Oberlin Alumni Magazine Spring 2001 vol.96 no.4
Feature Stories
Planet Earth
High Atop Wilder
[cover story] Creating a Scene
You've Got Mail: Now What?
Experience, Exposure & Enlightenment
Body Art
Message from the Board of Trustees
Around Tappan Square
Oberlin Partnership sharpens Economic Development
Composing a Career
President Dye's Sabbatical
Closing Institutional Devides
In Brief
Alumni Notes: Profile
Alumni Notes: Losses
The Last Word
Staff Box
One More Thing
Please send news of your recently published book along with a review copy, if possible, to "Bookshelf," Oberlin Alumni Magazine. Your review copy will be presented to the Oberlin College Library as a gift from you.

The Beforelife
By Franz Wright '77
Alfred A. Knopf, 2001
This slim volume of poems, a new collection, is from the lyric visionary Franz Wright, who creates memorable portraits of the addict in recovery. Balancing between the spell of addiction and mental illness, a place Wright calls "purgatory cove," he describes the seductive legacy of an alcoholic father, the beloved postwar poet James Wright. The accessible verse is a testament to the clarity and humor of images that heal. Wright has won the PEN/Voelcker Award for Poetry, a Guggenheim Fellowship, and many other honors. He is an accomplished translator, particularly of Rilke. He lives in Waltham, Massachusetts.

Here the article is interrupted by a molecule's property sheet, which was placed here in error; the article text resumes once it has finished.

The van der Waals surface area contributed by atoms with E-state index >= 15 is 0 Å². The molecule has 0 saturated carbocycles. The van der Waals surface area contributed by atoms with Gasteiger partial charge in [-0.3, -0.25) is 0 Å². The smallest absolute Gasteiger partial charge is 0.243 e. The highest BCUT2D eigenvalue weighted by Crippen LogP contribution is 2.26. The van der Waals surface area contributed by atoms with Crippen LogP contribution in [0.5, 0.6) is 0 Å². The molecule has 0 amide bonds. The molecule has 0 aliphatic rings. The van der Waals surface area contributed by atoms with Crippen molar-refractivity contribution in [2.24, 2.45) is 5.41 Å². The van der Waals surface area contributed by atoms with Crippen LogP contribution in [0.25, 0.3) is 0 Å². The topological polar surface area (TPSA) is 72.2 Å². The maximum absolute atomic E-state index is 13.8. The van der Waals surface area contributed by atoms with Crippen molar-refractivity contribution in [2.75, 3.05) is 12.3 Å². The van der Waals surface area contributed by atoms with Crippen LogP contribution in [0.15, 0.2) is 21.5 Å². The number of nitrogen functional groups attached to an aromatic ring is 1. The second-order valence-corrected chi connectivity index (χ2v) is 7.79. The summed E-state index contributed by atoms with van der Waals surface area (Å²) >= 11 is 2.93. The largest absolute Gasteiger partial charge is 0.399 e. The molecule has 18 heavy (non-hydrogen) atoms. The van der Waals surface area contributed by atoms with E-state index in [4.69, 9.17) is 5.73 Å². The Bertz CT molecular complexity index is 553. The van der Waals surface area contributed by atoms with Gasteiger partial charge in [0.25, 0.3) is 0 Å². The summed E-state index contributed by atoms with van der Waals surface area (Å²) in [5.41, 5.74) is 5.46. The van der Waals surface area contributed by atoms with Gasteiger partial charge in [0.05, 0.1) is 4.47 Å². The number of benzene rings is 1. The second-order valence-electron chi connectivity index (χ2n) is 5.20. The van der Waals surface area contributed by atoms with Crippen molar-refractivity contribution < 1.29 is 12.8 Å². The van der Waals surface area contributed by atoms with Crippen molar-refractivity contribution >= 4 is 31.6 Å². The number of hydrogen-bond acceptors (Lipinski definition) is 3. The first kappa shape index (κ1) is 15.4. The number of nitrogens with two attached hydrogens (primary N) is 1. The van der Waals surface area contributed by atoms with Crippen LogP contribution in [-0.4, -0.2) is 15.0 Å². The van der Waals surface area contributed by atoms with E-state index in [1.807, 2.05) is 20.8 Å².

Dark Midnight When I Rise:
The Story of the Jubilee Singers
By Andrew Ward '68
Farrar Strauss Giroux, 2000
Before the Jubilee Singers began touring the United States and Europe, black music was simply not acknowledged in the white world, nor was it taken seriously as an art form. Ward describes the troupe of young ex-slaves and freedmen whose odyssey took them from cotton fields and auction blocks to concert stage and throne room.